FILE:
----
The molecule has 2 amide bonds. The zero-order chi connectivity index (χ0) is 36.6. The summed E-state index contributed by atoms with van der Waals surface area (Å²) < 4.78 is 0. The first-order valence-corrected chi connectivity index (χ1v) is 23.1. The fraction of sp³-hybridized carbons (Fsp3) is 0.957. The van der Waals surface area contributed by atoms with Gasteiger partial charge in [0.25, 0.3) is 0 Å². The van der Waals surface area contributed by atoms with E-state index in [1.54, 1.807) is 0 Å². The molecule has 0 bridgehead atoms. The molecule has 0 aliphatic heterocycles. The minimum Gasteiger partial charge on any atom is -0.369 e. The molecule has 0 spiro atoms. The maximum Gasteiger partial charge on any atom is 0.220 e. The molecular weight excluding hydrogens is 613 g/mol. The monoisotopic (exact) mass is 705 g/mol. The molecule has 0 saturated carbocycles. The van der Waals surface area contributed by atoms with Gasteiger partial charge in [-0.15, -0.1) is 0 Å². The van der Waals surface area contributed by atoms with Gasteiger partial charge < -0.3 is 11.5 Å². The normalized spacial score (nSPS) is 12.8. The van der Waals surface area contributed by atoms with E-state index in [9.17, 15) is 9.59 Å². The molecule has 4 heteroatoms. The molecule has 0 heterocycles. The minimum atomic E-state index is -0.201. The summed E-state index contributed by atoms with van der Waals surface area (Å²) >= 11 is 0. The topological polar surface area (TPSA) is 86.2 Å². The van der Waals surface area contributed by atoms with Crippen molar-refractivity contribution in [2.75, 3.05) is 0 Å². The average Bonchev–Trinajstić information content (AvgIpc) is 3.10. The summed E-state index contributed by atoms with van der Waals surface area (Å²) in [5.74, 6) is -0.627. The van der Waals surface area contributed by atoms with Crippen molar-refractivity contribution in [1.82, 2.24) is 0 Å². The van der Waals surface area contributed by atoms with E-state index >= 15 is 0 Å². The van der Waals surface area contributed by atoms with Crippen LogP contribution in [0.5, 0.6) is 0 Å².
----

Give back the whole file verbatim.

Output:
The molecule has 2 amide bonds. The zero-order chi connectivity index (χ0) is 36.6. The summed E-state index contributed by atoms with van der Waals surface area (Å²) < 4.78 is 0. The first-order valence-corrected chi connectivity index (χ1v) is 23.1. The fraction of sp³-hybridized carbons (Fsp3) is 0.957. The van der Waals surface area contributed by atoms with Gasteiger partial charge in [0.25, 0.3) is 0 Å². The van der Waals surface area contributed by atoms with E-state index in [1.54, 1.807) is 0 Å². The molecule has 0 bridgehead atoms. The molecule has 0 aliphatic heterocycles. The minimum Gasteiger partial charge on any atom is -0.369 e. The molecule has 0 spiro atoms. The maximum Gasteiger partial charge on any atom is 0.220 e. The molecular weight excluding hydrogens is 613 g/mol. The monoisotopic (exact) mass is 705 g/mol. The molecule has 0 saturated carbocycles. The van der Waals surface area contributed by atoms with Gasteiger partial charge in [-0.15, -0.1) is 0 Å². The van der Waals surface area contributed by atoms with Gasteiger partial charge < -0.3 is 11.5 Å². The normalized spacial score (nSPS) is 12.8. The van der Waals surface area contributed by atoms with E-state index in [9.17, 15) is 9.59 Å². The molecule has 4 heteroatoms. The molecule has 0 heterocycles. The minimum atomic E-state index is -0.201. The summed E-state index contributed by atoms with van der Waals surface area (Å²) >= 11 is 0. The topological polar surface area (TPSA) is 86.2 Å². The van der Waals surface area contributed by atoms with Crippen molar-refractivity contribution in [2.75, 3.05) is 0 Å². The average Bonchev–Trinajstić information content (AvgIpc) is 3.10. The summed E-state index contributed by atoms with van der Waals surface area (Å²) in [5.74, 6) is -0.627. The van der Waals surface area contributed by atoms with Crippen molar-refractivity contribution in [1.82, 2.24) is 0 Å². The van der Waals surface area contributed by atoms with E-state index >= 15 is 0 Å². The van der Waals surface area contributed by atoms with Crippen LogP contribution in [0.5, 0.6) is 0 Å².